Review: Darius the Great is Not Okay

“Everyone wants you here. We have a saying in Farsi. It translates ‘your place was empty.’ We say it when we miss somebody.
I sniffed
“Your place was empty before. But this is your family. You belong here.”

Darius the Great is Not Okay by Adib Khorram
312 page
Genre: Young Adult
Published by Dial Books, 2018
Rating: 4.5 out of 5 stars
Reviewed by Indiana
Spoiler-free review


Sometimes Young Adult books are too focused on talking about certain “teenage” subjects and not enough on just telling a great story. With all of the coming-of-age, mental health, and culture-clashing issues that arise in Darius the Great is Not Okay, that could easily have been the case.

Luckily, Khorram stays focused on telling a genuinely good story, one that is relatable to just about anyone, even to those who have little in common with Darius, the protagonist who is a tea-expert, a Fractional Persian, and speaks nerd better than Farsi.

Darius comes from a mixed family, his mother is Persian and his father is American. At the start of the book, they find out that his grandfather has cancer and the diagnosis doesn’t look good. For the first time in his lifetime and in his sister, Laleh’s lifetime, the family heads to Iran.

There Darius meets his entire family and gets a crash course in all things Iranian, including Taarofing, a social cue or interaction that I found fascinating. It means to put others before oneself — “In practice it means when someone offers to come to your house, you have to offer them food; but since your guest is supposed to taarof, they have to refuse; and then you, the host, must taarof back, insisting that it’s really no trouble at all, and that they absolutely must eat; and so on, until one party gets too bewildered and finally gives in.”

Darius also meets Sohrab, a boy who lives next door to his grandparents. They hit it off really well and Sohrab becomes the first real friend that Darius has ever had. Sohrab somehow brings Darius out of his shell, but also gives allows him to show emotions and talk about what it’s like living with depression. In Iran, most of Darius’ family members don’t understand depression, and ask him “What are you sad about?”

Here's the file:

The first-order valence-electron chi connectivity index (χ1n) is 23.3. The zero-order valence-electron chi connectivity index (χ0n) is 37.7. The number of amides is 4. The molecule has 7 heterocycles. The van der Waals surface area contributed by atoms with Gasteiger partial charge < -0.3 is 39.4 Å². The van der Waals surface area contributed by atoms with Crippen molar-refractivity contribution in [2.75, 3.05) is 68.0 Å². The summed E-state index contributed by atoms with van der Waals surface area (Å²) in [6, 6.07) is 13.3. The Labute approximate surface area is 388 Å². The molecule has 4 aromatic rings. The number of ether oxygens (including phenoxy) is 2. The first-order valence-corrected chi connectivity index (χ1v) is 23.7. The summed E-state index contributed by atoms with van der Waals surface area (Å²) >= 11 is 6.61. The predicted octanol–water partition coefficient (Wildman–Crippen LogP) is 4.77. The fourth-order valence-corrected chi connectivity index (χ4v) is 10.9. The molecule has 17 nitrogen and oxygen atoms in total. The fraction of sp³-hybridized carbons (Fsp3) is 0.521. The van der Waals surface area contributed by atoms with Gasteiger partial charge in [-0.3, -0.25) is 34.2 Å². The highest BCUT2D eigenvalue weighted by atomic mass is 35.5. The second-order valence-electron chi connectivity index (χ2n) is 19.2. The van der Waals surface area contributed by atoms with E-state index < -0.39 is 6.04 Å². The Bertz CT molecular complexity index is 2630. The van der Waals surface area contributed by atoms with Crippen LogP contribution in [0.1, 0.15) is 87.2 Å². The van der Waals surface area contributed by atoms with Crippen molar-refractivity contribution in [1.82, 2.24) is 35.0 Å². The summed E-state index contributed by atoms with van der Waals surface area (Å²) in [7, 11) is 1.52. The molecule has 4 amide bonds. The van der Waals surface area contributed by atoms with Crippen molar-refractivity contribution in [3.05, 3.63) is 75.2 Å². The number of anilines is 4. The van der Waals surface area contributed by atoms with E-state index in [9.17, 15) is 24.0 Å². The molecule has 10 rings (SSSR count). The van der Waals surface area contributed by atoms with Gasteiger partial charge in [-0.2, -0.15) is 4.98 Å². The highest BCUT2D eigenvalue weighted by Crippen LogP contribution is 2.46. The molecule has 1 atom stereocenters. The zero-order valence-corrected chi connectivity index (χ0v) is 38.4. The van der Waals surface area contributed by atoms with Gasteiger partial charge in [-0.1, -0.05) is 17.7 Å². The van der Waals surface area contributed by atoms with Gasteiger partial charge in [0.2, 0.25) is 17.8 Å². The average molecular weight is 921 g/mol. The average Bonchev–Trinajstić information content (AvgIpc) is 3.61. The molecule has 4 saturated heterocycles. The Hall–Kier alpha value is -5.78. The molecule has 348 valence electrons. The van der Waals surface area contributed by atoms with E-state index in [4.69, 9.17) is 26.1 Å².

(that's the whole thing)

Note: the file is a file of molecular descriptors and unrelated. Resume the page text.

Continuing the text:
Darius’ father also has depression and even though it brings them together in some ways, for most of their lives, it’s pulled them apart. His father is guilty that he passed it to Darius and is hard on him because of it, which makes Darius feel worse. It’s a vicious cycle, but it’s also an interesting and genuine-seeming development of a father-son relationship.

Even though I’ve read plenty of books set in Iran, I feel like I learned so much more about this culture and some of the nuanced traditions from reading this book. Because you get to look at it through the eyes of an American who is only vaguely familiar with the culture, it’s easier to understand. Though Darius the Great is Not Okay does focus more on the good parts of Iran, like the beautiful architecture and the close-knit families, it doesn’t necessarily shy away from the negatives. There’s discussion of protests and what happens to people who disagree with the government, as well as the intense fighting between people of different religious beliefs.

I really enjoyed Darius the Great is Not Okay and I recommend it to anyone looking for a good Young Adult book, especially if you like Star Trek or The Lord of the Rings. Darius makes a nearly overwhelming number of jokes and references around these two series, but I loved them because they helped to round out his character (it helped that I love The Lord of the Rings too).

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